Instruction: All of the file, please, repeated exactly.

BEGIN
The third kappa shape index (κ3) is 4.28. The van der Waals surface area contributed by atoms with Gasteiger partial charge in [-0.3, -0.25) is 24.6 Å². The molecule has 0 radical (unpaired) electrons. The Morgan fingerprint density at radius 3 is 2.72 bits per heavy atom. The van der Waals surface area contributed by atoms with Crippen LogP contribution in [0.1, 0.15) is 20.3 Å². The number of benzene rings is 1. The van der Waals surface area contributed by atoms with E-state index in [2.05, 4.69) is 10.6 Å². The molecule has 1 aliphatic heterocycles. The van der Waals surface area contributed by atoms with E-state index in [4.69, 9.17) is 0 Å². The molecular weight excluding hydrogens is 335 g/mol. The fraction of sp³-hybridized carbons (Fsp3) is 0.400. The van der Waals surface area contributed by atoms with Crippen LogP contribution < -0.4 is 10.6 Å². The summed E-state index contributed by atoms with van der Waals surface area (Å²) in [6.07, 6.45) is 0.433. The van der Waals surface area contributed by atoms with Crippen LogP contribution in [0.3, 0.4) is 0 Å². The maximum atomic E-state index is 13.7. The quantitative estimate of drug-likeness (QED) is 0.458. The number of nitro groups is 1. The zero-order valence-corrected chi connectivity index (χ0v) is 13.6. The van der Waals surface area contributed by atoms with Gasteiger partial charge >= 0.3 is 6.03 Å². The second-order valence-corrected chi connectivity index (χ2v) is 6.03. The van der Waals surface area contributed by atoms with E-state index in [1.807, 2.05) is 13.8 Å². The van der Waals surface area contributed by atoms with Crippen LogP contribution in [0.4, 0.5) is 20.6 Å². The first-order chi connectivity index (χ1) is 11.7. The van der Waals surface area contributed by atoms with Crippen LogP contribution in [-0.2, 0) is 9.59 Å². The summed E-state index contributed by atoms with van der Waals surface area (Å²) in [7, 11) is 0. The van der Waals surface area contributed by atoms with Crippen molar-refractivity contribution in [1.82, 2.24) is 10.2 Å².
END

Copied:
The third kappa shape index (κ3) is 4.28. The van der Waals surface area contributed by atoms with Gasteiger partial charge in [-0.3, -0.25) is 24.6 Å². The molecule has 0 radical (unpaired) electrons. The Morgan fingerprint density at radius 3 is 2.72 bits per heavy atom. The van der Waals surface area contributed by atoms with Crippen LogP contribution in [0.1, 0.15) is 20.3 Å². The number of benzene rings is 1. The van der Waals surface area contributed by atoms with E-state index in [2.05, 4.69) is 10.6 Å². The molecule has 1 aliphatic heterocycles. The van der Waals surface area contributed by atoms with E-state index in [4.69, 9.17) is 0 Å². The molecular weight excluding hydrogens is 335 g/mol. The fraction of sp³-hybridized carbons (Fsp3) is 0.400. The van der Waals surface area contributed by atoms with Crippen LogP contribution < -0.4 is 10.6 Å². The summed E-state index contributed by atoms with van der Waals surface area (Å²) in [6.07, 6.45) is 0.433. The van der Waals surface area contributed by atoms with Crippen LogP contribution in [0.3, 0.4) is 0 Å². The maximum atomic E-state index is 13.7. The quantitative estimate of drug-likeness (QED) is 0.458. The number of nitro groups is 1. The zero-order valence-corrected chi connectivity index (χ0v) is 13.6. The van der Waals surface area contributed by atoms with Gasteiger partial charge >= 0.3 is 6.03 Å². The second-order valence-corrected chi connectivity index (χ2v) is 6.03. The van der Waals surface area contributed by atoms with E-state index in [1.807, 2.05) is 13.8 Å². The van der Waals surface area contributed by atoms with Crippen LogP contribution in [0.4, 0.5) is 20.6 Å². The first-order chi connectivity index (χ1) is 11.7. The van der Waals surface area contributed by atoms with Crippen LogP contribution in [-0.2, 0) is 9.59 Å². The summed E-state index contributed by atoms with van der Waals surface area (Å²) in [7, 11) is 0. The van der Waals surface area contributed by atoms with Crippen molar-refractivity contribution in [1.82, 2.24) is 10.2 Å².